Formed 5,000 feet above sea level in the western highlands of Guatemala, the 11-mile long Lago de Atitlán is the deepest lake in Central America. It plunges to depths of over 1,000 feet. Three volcanoes dominate its southern fringe—Atitlán, Tolimán, and San Pedro; the latter two emerging from the lakeside. The lake itself changes as wistful breezes or surly gales whip up its sleek, glassy surface. The ever-shifting light reflecting off its belly…
Puerto Rico at Christmas time also gives me an opportunity to photograph beach scenes, rainforest landscapes and holiday decorations all in one trip. As an extra bonus, the weather is warm and I get to enjoy some of the best seafood found anywhere.
As soon as the mercury heads south, most photographers head inside. After all, who wants to photograph in cold, snowy conditions when you could be enjoying a hot drink in front of a roaring fire? Successful photographers who know the money-making tricks, that’s who.
In the part of Tuscany, Italy, known as the Val de Cecina, (“Valley of The Sea”), an hour’s drive southeast of Florence, there’s a privately owned Villa where I’ve taken some of my best and most saleable photographs of Tuscany. The early spring light held me captive there, for five days, one April a few years back.
The ancient Romans painstakingly carved out some 250,000 miles of road across Europe, every inch of which led to their home city. So the phrase, “All roads lead to Rome” was actually true. These days, though, you’ll probably arrive in the “Eternal City” via the airport.
- Guilin, China: “The Most Picturesque Place on Earth”
Posted on October 18, 2012 by J. Keith Howie
I’ve photographed in over 40 countries but on a recent trip to China, I found what I believe may be the most picturesque place on earth. I was on an extended trip to Asia with my camera, hoping to photograph some of the Mysterious East’s beauty spots. What I found stands firmly in my mind as one of the most exotic and incredible landscapes I have ever seen.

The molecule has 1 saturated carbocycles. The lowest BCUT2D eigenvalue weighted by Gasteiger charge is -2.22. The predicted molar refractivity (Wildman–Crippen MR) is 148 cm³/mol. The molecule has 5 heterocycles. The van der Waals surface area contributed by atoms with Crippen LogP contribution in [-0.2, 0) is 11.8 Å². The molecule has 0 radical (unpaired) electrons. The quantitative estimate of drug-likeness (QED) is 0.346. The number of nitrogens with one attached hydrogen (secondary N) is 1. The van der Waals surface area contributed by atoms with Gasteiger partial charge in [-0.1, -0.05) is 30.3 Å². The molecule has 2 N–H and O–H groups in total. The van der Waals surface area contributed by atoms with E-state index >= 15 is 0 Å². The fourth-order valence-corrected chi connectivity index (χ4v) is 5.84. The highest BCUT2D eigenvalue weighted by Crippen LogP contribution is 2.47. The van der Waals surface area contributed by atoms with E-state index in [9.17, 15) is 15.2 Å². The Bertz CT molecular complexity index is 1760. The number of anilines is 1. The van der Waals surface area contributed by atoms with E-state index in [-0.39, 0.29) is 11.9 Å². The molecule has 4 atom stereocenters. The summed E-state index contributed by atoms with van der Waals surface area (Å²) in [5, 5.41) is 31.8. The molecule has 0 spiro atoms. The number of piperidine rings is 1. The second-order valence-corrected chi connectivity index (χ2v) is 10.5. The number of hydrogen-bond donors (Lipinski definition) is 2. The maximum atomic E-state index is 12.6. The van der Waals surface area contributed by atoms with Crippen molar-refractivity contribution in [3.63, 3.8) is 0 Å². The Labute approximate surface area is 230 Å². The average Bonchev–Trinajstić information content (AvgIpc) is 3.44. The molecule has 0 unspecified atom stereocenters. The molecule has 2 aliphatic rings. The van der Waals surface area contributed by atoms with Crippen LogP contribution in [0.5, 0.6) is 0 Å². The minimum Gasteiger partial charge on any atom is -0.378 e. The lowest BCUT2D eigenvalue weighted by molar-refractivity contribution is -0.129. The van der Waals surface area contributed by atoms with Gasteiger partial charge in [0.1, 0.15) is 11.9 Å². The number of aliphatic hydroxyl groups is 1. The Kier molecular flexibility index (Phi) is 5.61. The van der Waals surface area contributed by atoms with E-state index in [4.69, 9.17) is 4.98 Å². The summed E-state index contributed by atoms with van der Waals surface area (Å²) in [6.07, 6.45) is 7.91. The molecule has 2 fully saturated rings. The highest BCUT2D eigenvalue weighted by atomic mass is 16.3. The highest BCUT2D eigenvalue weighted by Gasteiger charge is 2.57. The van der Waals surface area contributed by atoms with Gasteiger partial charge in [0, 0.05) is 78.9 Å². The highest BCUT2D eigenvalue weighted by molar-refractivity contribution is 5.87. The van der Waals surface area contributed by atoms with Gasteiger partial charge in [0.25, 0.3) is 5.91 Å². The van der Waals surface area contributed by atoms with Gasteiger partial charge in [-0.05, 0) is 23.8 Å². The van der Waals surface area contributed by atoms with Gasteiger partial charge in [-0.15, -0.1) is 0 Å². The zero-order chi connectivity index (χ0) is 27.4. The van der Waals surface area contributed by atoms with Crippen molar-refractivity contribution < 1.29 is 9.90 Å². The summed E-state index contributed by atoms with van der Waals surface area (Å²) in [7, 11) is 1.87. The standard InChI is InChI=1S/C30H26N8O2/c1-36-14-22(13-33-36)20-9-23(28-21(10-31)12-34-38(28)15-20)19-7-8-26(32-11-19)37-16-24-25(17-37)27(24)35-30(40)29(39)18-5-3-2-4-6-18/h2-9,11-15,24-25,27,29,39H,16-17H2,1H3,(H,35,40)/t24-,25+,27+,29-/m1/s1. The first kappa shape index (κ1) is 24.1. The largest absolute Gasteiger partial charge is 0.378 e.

I’ve visited a bunch of times but I can’t remember ever being in Mexico on a rainy day. On my last visit, the sun was shining on the busy mercado (market) while women made tortillas. Brightly-colored parrots chattered with each other from cage to cage like a women’s coffee hour.
- Visiting the Rice Terraces of China’s Yunnan Province
Posted on October 11, 2012 by Caroline Maryan
“It will just take me a moment,” I say quietly, as I inch past my fellow photographers poised at the edge of the cliff. Their cameras and tripods are already set up. My equipment is still on my back. When I signed up for this trip to see the Yuan Yang Rice Terraces, I envisioned the rice paddies of Bali, built on gentle rolling hills. Now, I’m edging toward a drop-off that freezes me in my tracks.
Vietnam might not be on most people’s list of ultimate travel destinations, but if my trip to the Southeast Asian nation was anything to go by—it should be. Amazingly friendly people…deep, colorful history…tropical climate, great value for your dollar—and there is an endless list of exotic things to see and do. One of my favorite stop-offs was the city of Hue (pronounced Way).
With a train ticket and a point-and-shoot camera, I left the gloom of a late summer storm in Paris, France. When I arrived at my destination, I emerged from the depths of the train station into the colors of a brilliant sun just going down on the turquoise Mediterranean waters off Marseille. I was enchanted. I set my suitcase down right there, took out my camera and started snapping away.